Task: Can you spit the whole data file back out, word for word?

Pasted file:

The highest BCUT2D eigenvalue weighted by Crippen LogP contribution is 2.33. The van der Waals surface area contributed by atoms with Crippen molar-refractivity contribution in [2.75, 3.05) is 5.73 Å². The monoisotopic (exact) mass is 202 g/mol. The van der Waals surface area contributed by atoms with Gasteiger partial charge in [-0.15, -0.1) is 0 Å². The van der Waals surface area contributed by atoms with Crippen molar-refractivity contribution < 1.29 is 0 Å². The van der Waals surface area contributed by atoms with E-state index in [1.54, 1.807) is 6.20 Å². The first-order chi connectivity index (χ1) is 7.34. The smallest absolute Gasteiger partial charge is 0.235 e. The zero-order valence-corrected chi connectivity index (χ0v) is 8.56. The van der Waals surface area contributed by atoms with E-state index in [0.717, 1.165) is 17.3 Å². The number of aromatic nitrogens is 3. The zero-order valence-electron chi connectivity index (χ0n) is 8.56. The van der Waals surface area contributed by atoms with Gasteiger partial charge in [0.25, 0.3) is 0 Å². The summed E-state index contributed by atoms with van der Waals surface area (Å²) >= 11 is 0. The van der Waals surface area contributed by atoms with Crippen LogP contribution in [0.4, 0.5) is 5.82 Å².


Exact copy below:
The highest BCUT2D eigenvalue weighted by Crippen LogP contribution is 2.33. The van der Waals surface area contributed by atoms with Crippen molar-refractivity contribution in [2.75, 3.05) is 5.73 Å². The monoisotopic (exact) mass is 202 g/mol. The van der Waals surface area contributed by atoms with Gasteiger partial charge in [-0.15, -0.1) is 0 Å². The van der Waals surface area contributed by atoms with Crippen molar-refractivity contribution < 1.29 is 0 Å². The van der Waals surface area contributed by atoms with E-state index in [1.54, 1.807) is 6.20 Å². The first-order chi connectivity index (χ1) is 7.34. The smallest absolute Gasteiger partial charge is 0.235 e. The zero-order valence-corrected chi connectivity index (χ0v) is 8.56. The van der Waals surface area contributed by atoms with E-state index in [0.717, 1.165) is 17.3 Å². The number of aromatic nitrogens is 3. The zero-order valence-electron chi connectivity index (χ0n) is 8.56. The van der Waals surface area contributed by atoms with Gasteiger partial charge in [0.25, 0.3) is 0 Å². The summed E-state index contributed by atoms with van der Waals surface area (Å²) >= 11 is 0. The van der Waals surface area contributed by atoms with Crippen LogP contribution in [0.4, 0.5) is 5.82 Å².